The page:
The Museum of Geology has had a number of volunteers over the years. The late Bill Schurmann, for example, devoted over twenty years to daily fossil prep and even had a mosasaur named after him, Globidens schurmanni (Martin 2007). This week we had a chat with one of our current volunteers, Kenny Brown. Kenny lives on a wonderful piece of land southeast of Rapid City with abundant exposures of the Cretaceous Pierre Shale. He’s spent his life raising cattle to fund both his cutting horse addiction and his love of fossils. Kenny still works with local high school students training them to ride cutting horses.
TTIS: Kenny, how did your love of fossils get started?
KB: In about 1955, someone from the School of Mines, possibly Reid MacDonald, came and gave a talk at my school. They were asking us to look for fossils in the black shales with yellow bentonites, particularly those of the Cretaceous bird Hesperornis. I went home to the ranch, began looking, and soon found a jaw of the fish Ichthyodectes. From then on I started picking up everything I found and stored them in one of the ranch sheds.
TTIS: Where did your interest go from there?
KB: In about 1960 I became acquainted with Glen Jepsen of Princeton. Glen taught me a great deal about fossils and we spent time together when he was in the area until his death in 1974. I sent five bird specimens and one turtle back to Princeton with him. Since then I’ve had paleontologists from around the world visit my ranch and I’ve been to the Society of Vertebrate Paleontology meetings twice, once in Oklahoma and once in Pittsburgh.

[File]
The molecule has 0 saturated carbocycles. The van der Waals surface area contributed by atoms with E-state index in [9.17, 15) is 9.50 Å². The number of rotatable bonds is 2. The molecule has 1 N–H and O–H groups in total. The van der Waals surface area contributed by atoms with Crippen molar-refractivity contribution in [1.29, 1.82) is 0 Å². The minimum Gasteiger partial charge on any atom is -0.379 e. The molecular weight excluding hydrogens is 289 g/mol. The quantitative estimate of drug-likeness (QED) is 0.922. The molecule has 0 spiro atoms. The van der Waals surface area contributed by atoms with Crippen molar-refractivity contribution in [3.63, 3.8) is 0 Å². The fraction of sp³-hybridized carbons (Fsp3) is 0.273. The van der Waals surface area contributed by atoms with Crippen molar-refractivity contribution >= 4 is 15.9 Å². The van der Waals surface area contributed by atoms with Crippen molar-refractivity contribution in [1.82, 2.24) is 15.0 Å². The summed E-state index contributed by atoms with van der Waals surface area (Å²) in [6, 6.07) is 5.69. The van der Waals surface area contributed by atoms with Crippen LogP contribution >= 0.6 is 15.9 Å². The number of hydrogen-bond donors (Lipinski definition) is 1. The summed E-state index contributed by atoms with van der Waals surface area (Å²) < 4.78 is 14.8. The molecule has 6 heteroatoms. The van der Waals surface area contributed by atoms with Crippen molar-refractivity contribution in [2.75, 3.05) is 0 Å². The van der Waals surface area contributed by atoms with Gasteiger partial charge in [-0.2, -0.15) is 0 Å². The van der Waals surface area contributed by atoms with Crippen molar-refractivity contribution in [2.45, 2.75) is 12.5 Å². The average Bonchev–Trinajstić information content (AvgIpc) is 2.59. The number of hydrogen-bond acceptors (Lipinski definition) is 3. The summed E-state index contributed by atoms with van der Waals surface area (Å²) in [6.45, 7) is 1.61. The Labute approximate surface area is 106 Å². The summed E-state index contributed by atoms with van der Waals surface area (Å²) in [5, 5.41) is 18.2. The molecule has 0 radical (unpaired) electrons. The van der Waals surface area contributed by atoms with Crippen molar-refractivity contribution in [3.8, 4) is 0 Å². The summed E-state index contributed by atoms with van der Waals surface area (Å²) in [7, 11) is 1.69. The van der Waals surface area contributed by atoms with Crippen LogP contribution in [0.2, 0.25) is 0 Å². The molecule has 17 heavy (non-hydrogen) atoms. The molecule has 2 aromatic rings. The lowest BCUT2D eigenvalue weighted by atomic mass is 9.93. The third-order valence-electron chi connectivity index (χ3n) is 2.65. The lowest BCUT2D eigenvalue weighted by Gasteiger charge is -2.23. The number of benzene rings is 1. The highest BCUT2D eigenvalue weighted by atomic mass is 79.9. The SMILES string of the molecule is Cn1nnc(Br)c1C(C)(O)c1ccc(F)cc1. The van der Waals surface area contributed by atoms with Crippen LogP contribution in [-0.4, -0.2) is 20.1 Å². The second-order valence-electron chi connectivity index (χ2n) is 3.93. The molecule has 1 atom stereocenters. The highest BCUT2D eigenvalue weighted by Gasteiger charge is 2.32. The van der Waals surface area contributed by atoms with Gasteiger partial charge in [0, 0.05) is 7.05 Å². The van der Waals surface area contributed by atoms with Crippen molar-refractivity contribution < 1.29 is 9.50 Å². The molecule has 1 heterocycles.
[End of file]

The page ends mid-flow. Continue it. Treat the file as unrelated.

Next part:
TTIS: How did you become associated with the Museum of Geology?
KB: In the early 90s Jim Martin and Gordon Bell contacted me and we started actively collecting fossils again. Dan Varner [well known late paleontology artist] and Bill Schurmann spent a lot of time at my place as well. The first thing they found was a partial pterosaur wing. When I retired last year I began coming to the museum to prepare fossils.
TTIS: What other types of fossils have been found on your ranch?
KB: Over the years we’ve found mostly Hesperornis, but there have also been a number of mosasaurs, plesiosaurs, pterosaurs, turtles, fish, sharks, Baculites, Scaphites, clams, oysters, and Teredo bored wood.
TTIS: What are you working on now?
KB: I’m preparing a mosasaur tail section, Platecarpus. I’m also helping some of the graduate students with digital mapping projects both in the lab and out on my ranch.
TTIS: What’s your favorite fossil?
KB: I guess I’d still have to go with Hesperornis. It’s what started my love of fossils.
TTIS: Anything else you’d like to add?
KB: I’d very much like to see that my ranch continues to be used for paleontology, particularly in teaching. I’d like to be around another fifty years to see what is found, but I don’t think I’ll make it that long.
Thank you, Kenny, for your continued dedication, cooperation, and friendship!
Martin, J. E. 2007. A new species of the durophagous mosasaur Globidens (Squamata: Mosasauridae) from the Late Cretaceous Pierre Shale Group of central South Dakota, USA. Geological Society of America Special Paper. 427:177-198